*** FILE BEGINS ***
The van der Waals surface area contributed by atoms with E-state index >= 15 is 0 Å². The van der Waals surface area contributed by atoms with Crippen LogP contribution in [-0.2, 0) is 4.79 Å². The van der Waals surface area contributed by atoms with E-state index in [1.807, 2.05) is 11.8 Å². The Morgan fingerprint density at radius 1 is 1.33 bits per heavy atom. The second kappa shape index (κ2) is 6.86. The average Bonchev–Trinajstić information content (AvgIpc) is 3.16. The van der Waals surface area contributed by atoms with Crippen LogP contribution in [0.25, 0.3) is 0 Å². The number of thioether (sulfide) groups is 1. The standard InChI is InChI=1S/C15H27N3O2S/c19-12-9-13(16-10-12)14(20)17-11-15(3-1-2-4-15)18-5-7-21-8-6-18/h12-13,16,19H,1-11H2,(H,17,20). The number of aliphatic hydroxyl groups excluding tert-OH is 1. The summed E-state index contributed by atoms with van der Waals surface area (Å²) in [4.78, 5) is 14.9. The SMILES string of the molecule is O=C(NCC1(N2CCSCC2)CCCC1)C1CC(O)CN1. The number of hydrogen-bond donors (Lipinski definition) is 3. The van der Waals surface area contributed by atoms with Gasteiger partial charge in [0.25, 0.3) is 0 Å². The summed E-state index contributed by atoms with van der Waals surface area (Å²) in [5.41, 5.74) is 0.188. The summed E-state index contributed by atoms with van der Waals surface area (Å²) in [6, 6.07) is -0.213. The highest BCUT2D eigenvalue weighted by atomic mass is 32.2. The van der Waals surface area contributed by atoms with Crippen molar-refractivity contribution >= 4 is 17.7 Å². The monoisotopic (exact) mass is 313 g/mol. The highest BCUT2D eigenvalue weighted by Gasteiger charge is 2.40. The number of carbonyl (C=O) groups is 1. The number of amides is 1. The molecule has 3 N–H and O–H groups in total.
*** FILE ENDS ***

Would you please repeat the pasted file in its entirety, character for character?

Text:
The van der Waals surface area contributed by atoms with E-state index >= 15 is 0 Å². The van der Waals surface area contributed by atoms with Crippen LogP contribution in [-0.2, 0) is 4.79 Å². The van der Waals surface area contributed by atoms with E-state index in [1.807, 2.05) is 11.8 Å². The Morgan fingerprint density at radius 1 is 1.33 bits per heavy atom. The second kappa shape index (κ2) is 6.86. The average Bonchev–Trinajstić information content (AvgIpc) is 3.16. The van der Waals surface area contributed by atoms with Crippen LogP contribution in [0.25, 0.3) is 0 Å². The number of thioether (sulfide) groups is 1. The standard InChI is InChI=1S/C15H27N3O2S/c19-12-9-13(16-10-12)14(20)17-11-15(3-1-2-4-15)18-5-7-21-8-6-18/h12-13,16,19H,1-11H2,(H,17,20). The number of aliphatic hydroxyl groups excluding tert-OH is 1. The summed E-state index contributed by atoms with van der Waals surface area (Å²) in [4.78, 5) is 14.9. The SMILES string of the molecule is O=C(NCC1(N2CCSCC2)CCCC1)C1CC(O)CN1. The number of hydrogen-bond donors (Lipinski definition) is 3. The van der Waals surface area contributed by atoms with Gasteiger partial charge in [0.25, 0.3) is 0 Å². The summed E-state index contributed by atoms with van der Waals surface area (Å²) in [5.41, 5.74) is 0.188. The summed E-state index contributed by atoms with van der Waals surface area (Å²) in [6, 6.07) is -0.213. The highest BCUT2D eigenvalue weighted by atomic mass is 32.2. The van der Waals surface area contributed by atoms with Crippen molar-refractivity contribution >= 4 is 17.7 Å². The monoisotopic (exact) mass is 313 g/mol. The highest BCUT2D eigenvalue weighted by Gasteiger charge is 2.40. The number of carbonyl (C=O) groups is 1. The number of amides is 1. The molecule has 3 N–H and O–H groups in total.